Petaluma fiber

Internet access discussion, including Fusion, IP Broadband, and Gigabit Fiber!
12 posts Page 1 of 2
by Foremans » Mon Sep 18, 2017 2:15 pm
Over the past few weeks, Sonic had been laying new fiber along Maria Dr and Rainier Ave. Today they crossed Sonoma Mountain Pkwy to Rainier Cir.

Is this fiber going to continue north towards the SRJC campus and Kenilworth neighborhood?
by Bmiller » Sun Nov 12, 2017 8:15 pm
I have seen the same activity and the work has made it up rainier almost to Sonoma mountain parkway elementary. Is there a chance of fiber coming to this area?
by wyeager3 » Thu Feb 01, 2018 7:51 am
I see fiber pulled to a pothole in front of every house down Crinella Dr. Would love to glimpse the roadmap to see how long we'll have to wait . . .
by ubermick » Mon Apr 23, 2018 1:09 pm
They were laying fiber a few weeks ago at the corner of Casa Grande and Ely Blvd. South. Excitedly asked one of the workers what the story was, and he acknowledged it was fiber for the high school. No clue if there are plans to extend into residential neighborhoods, but I'll be signing up the second it happens. I can't wait to be done with Comcast, but for now Sonic just can't give me the speed I need at home. (50mbps vs 250mpbs)
by ekosf » Mon Jun 11, 2018 4:57 pm
Any updates on the expansion?
by dane » Mon Jun 11, 2018 5:17 pm
ekosf wrote:
Any updates on the expansion?

No, nothing we can share at this time.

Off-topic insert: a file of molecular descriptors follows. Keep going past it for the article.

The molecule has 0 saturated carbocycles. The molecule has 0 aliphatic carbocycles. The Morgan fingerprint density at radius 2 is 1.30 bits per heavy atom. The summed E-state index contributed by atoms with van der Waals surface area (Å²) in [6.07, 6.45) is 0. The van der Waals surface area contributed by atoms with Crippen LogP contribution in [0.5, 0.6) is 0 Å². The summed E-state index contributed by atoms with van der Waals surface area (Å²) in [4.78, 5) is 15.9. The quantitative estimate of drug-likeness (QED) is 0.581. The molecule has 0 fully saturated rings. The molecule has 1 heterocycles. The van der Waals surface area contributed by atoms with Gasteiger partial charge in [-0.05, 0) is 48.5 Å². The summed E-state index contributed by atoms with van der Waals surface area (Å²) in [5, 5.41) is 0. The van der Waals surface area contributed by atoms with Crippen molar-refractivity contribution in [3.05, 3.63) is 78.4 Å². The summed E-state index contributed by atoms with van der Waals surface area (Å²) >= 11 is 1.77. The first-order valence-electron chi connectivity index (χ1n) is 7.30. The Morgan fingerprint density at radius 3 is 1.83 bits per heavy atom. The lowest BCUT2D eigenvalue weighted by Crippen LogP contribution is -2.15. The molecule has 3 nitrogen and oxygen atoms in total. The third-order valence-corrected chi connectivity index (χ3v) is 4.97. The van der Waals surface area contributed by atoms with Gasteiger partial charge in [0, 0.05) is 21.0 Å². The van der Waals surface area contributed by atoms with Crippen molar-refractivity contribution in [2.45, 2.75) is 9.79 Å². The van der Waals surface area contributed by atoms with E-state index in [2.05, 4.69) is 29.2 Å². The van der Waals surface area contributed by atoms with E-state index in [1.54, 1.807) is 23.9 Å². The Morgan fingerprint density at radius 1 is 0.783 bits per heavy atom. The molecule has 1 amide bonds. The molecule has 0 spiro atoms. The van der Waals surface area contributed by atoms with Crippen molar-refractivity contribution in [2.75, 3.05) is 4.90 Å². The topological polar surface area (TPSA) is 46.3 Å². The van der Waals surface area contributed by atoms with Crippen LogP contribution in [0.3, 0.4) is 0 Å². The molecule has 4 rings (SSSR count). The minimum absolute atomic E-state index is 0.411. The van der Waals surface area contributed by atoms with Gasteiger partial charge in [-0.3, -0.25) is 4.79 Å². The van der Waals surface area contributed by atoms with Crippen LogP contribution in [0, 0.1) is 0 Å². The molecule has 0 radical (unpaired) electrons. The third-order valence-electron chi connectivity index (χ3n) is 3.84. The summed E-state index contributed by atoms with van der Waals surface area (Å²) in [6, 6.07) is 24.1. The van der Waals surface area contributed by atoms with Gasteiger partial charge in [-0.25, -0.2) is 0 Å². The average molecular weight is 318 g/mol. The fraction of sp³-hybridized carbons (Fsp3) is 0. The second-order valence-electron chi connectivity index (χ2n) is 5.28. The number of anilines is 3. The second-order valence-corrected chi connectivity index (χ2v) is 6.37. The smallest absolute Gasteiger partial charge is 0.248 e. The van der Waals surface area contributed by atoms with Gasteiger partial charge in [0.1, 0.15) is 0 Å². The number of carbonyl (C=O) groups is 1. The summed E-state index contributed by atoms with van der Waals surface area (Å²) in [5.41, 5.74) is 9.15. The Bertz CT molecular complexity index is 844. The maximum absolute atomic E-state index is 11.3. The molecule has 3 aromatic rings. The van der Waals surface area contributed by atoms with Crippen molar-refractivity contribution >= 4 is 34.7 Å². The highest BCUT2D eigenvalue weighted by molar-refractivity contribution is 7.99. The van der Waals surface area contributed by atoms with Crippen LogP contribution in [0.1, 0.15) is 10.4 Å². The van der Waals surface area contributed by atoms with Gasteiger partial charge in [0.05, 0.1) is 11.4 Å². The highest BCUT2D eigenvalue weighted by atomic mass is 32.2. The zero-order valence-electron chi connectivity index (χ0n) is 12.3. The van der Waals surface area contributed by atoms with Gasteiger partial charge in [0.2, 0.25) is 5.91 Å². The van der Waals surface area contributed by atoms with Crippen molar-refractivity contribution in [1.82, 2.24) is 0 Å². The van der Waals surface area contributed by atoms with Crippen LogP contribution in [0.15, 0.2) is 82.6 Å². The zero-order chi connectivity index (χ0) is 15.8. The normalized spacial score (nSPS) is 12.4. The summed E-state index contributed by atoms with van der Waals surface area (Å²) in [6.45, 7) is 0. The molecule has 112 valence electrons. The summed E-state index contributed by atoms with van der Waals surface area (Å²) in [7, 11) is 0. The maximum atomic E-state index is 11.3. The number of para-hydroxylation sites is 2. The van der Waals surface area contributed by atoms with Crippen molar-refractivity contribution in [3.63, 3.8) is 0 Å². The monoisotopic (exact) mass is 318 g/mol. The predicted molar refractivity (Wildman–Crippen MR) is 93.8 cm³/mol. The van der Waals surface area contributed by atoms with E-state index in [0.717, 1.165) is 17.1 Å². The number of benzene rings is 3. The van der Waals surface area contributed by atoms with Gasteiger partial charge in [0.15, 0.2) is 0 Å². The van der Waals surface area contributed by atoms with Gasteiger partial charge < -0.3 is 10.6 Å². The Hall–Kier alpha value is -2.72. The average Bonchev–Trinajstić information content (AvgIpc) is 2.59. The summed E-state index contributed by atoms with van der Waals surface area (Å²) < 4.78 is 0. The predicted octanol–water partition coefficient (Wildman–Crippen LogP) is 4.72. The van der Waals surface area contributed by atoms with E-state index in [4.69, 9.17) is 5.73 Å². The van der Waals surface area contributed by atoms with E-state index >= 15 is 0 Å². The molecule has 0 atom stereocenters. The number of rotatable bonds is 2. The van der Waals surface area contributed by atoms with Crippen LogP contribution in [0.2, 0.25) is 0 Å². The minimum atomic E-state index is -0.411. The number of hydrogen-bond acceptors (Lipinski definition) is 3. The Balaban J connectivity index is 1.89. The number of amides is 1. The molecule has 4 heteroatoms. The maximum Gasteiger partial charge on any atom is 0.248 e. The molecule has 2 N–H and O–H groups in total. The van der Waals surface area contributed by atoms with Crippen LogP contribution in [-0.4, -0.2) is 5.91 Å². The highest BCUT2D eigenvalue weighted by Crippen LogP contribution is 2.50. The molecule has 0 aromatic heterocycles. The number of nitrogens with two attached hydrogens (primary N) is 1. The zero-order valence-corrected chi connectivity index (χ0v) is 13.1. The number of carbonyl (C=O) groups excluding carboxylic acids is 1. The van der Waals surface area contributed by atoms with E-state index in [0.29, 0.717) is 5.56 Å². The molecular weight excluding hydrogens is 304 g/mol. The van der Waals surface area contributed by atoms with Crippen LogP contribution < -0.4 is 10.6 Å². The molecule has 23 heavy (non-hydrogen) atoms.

Dane Jasper
by jcoffland » Mon Nov 19, 2018 4:18 pm
I'm a longtime Sonic user. I've stuck with Sonic despite the slower speeds but I desperately want fiber. Any updates on when residential access will be available on the west side of Petaluma?
by dane » Tue Nov 20, 2018 7:56 pm
No update yet, sorry.
Dane Jasper
by Dylan » Sat Feb 16, 2019 2:56 pm
Is sonic going to be putting residential fiber into the new Brody ranch community?
by dane » Mon Feb 18, 2019 8:42 pm
Dylan wrote:
Is sonic going to be putting residential fiber into the new Brody ranch community?

Does Petaluma have a dig once policy, or do developers just put in conduit for the two incumbents?

(It's a rhetorical question: Petaluma does not. Sorry!)

In cities where significant new development will occur in the coming decades, a dig once policy should be seriously considered. And for those cities which are at their growth boundaries where they expect mostly smaller housing projects and infill, policy tools like MDU access and new building wiring standards are more useful.

The City of Brentwood in the East Bay has been a great example of a community adopting a dig once standard, which required developers to include additional conduit. The result: nearly 12,000 homes and businesses in Brentwood now have access to Sonic gigabit fiber service. It's a great success story, but unfortunately we haven't seen it replicated elsewhere.
Dane Jasper
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